• Work with you on strategies for developing skills.
  • Introduce you to the developmental journal for visually impaired babies. This protocol will help you to recognise areas in your child’s development and we will work together to suggest how to progress.
  • Give you advice on all areas of visual development or tactile methods of learning
  • Introduce your family to local services such as Wiltshire Sight, other related local groups.
  • Introduce your family to national services such as Blind Children UK, RNIB.
  • Support your family during appointments at the eye clinic where appropriate.

We will have regular communication with you and other professionals through written reports, meetings, annual reviews where appropriate, telephone contact, e mails and/or school / home visits. From the information shared in these situations, you will be informed of any progress the child / young person is making and whether any additional support/intervention is required if the expected progress is not being made.

Sight tests

The eye clinic will gradually get a more detailed picture of your child’s sight loss and share with you a clinical report. Glasses, if prescribed, will be specifically made for your child.

The visually impairment team will carry out regular functional visual assessments to inform yourselves and the educational setting about how your child is managing to access activities and the environment around them.

Our team can:

  • Accompany you at ophthalmology appointments if required.
  • Liaise closely with the ophthalmologists.
  • Provide support to help you decide on pre-school placements

Pre-school/Nursery

At preschool/nursery you can expect your child to have a key worker who will work closely with a small group of children. The setting will have a Special Educational Needs Coordinator (SENCo) who will ensure that your child’s needs are catered for.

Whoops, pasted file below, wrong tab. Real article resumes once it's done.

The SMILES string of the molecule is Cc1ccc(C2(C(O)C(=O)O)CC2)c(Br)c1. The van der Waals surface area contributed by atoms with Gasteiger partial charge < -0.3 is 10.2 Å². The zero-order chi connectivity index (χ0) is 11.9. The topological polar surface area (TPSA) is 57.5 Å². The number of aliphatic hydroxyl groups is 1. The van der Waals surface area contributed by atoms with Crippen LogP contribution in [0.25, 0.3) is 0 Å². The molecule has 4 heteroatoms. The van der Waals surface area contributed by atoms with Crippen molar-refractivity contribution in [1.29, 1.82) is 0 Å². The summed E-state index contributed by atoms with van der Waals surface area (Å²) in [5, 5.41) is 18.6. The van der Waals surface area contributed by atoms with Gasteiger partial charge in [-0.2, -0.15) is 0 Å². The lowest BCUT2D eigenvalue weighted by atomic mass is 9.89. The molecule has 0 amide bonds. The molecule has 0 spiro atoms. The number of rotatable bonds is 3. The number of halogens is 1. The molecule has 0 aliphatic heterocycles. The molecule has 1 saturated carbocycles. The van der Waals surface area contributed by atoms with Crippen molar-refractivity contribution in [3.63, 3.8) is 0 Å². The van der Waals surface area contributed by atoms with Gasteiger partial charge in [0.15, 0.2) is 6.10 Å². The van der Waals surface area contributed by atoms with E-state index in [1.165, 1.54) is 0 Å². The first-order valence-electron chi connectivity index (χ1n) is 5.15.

Your QTVI can:

  • Contribute to a My Support Plan for your child (link to rest of Local Offer).
  • If it is considered necessary then assessments will take place to support the consideration of an Education Health and Care Plan (known as a My Plan in Wiltshire).
  • Visit your child’s placement or childcare to give advice to the staff on strategies to help your child progress.
  • Your QTVI may suggest, carry out or monitor specific activities which the setting can continue to work on.
  • Support you with information on transition to school.

Next Steps: At this stage it will be necessary to think ahead as to which school you would like your child to attend. Often the preschool/nursery you chose will feed into the school you would like, but not necessarily. Your child is said to be in ‘Nursery’ during the year before starting school.

School

As a parent or carer you will need to decide on which school you would like your child to attend. This is most likely to be a local mainstream school in Wiltshire. The placement will involve planning with yourselves, the school and the VI service in plenty of time to ensure your child’s needs can be met. Additional support will be put in place depending on the degree and implications of your child’s sight loss. If your child has complex needs then you may decide that a Wiltshire special school may be more appropriate to meet their needs.

In a mainstream school our team can:

  • Provide training to the staff in your child’s setting if required.
  • Provide support throughout primary school. The level of support will depend on the degree and implications of the sight loss.
  • Monitor your child’s progress and give advice on areas where he/she may not be achieving at the appropriate level.
  • Ensure that any low vision aid equipment is in good order and being used appropriately.
  • Work with the class teacher/SENCo to ensure full access to the curriculum.
  • Discuss any social issues which you or your child may be concerned about. We can provide training to visually impaired pupil’s peers if appropriate.
  • Provide Sighted Guide Training as appropriate.
  • Encourage your child to become competent in caring for his/her glasses and equipment and to be an independent learner.
  • Provide and maintain any other specialist equipment required.

During the My Plan process and reviews, other possible school options may be discussed. These include placements such as specialist schools and colleges for children and young people with sight difficulties. These may include New College, Worcester, West of England School and the Royal National College for the Blind (RNC).

Who can I contact for further information?

Cartoon representation of Wiltshire
Wiltshire Council